Before Gardens After Gardens is the 3rd full-length release for Big Sir, the now twelve year-long collaboration between singer-composer Lisa Papineau and Mars Volta bass-man Juan Alderete, and whilst four-string dexterity is still very much to the forefront, this duo inhabit an altogether more ambient, Bjork-flavoured and electronic musical space than the spasmodic prog explosions of Alderete’s more well-known musical co-conspirators.

The first and most striking element of the Big Sir sound is Papineau’s voice, which has a certain breathy fragility and a brittle quality that creates a close and intimate atmosphere, but also possesses a range that can go from a soaring Soprano on tracks such as ‘Our Pleasant Home’, to the cracked growl that cuts through underneath the chorus of ‘Ready on the Line’. Over the course of the album her vocal dances around expansive, melodic bass lines and minimalist trip-hop beats, that are interrupted by sporadic blasts of organic instruments such as accordion and cello. When it comes together this strange cocktail can be really effective, such as on the driving off beat pulse of ‘Be Brave Go On’ or the album’s midway marker ‘The Kindest hour’, a strange and engaging track that begins as a whispered, Wurlitzer led ballad before falling, via a deranged Zappa-esque violin solo, into a tight funk workout.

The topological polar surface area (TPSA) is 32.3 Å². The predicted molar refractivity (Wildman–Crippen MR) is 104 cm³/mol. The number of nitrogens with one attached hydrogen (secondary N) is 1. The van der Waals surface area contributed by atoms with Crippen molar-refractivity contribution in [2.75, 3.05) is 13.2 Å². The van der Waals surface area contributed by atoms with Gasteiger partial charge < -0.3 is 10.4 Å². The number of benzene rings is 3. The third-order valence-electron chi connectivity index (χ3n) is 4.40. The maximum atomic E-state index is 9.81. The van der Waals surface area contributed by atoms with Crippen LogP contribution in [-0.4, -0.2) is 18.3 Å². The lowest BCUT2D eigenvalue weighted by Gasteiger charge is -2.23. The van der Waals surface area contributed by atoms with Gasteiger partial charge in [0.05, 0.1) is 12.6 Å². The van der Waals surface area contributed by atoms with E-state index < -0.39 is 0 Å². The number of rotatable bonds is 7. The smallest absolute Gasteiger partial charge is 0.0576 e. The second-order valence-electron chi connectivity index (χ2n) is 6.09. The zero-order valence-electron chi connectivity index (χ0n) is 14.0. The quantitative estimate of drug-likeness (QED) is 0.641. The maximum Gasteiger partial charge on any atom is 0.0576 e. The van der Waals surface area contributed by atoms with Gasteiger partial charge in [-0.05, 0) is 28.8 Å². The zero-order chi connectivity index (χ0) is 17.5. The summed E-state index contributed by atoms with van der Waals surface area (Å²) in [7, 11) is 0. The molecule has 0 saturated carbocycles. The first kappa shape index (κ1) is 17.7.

However, whilst there are highpoints within the album, there are too many lulls where Before Gardens After Gardens slips into background ambience, and indeed the cold detachment of the electronic heart of this album can sometimes translate into a lack of dynamics across individual songs aswell as contributing to a one dimensional feel to the album, which is disappointing given the obvious musicianship that is on show. Tracks like ‘Right Action’ start, progress and finish without really very much happening and sometimes rely too heavily on the multi-layering of Papinaeu’s vocal as a substitute for structure.

Overall, Big Sir offer a lot in terms of ideas and practical prowess on this, but on too many occasions these ideas fall short of translating into a fully immersive and engaging listening experience.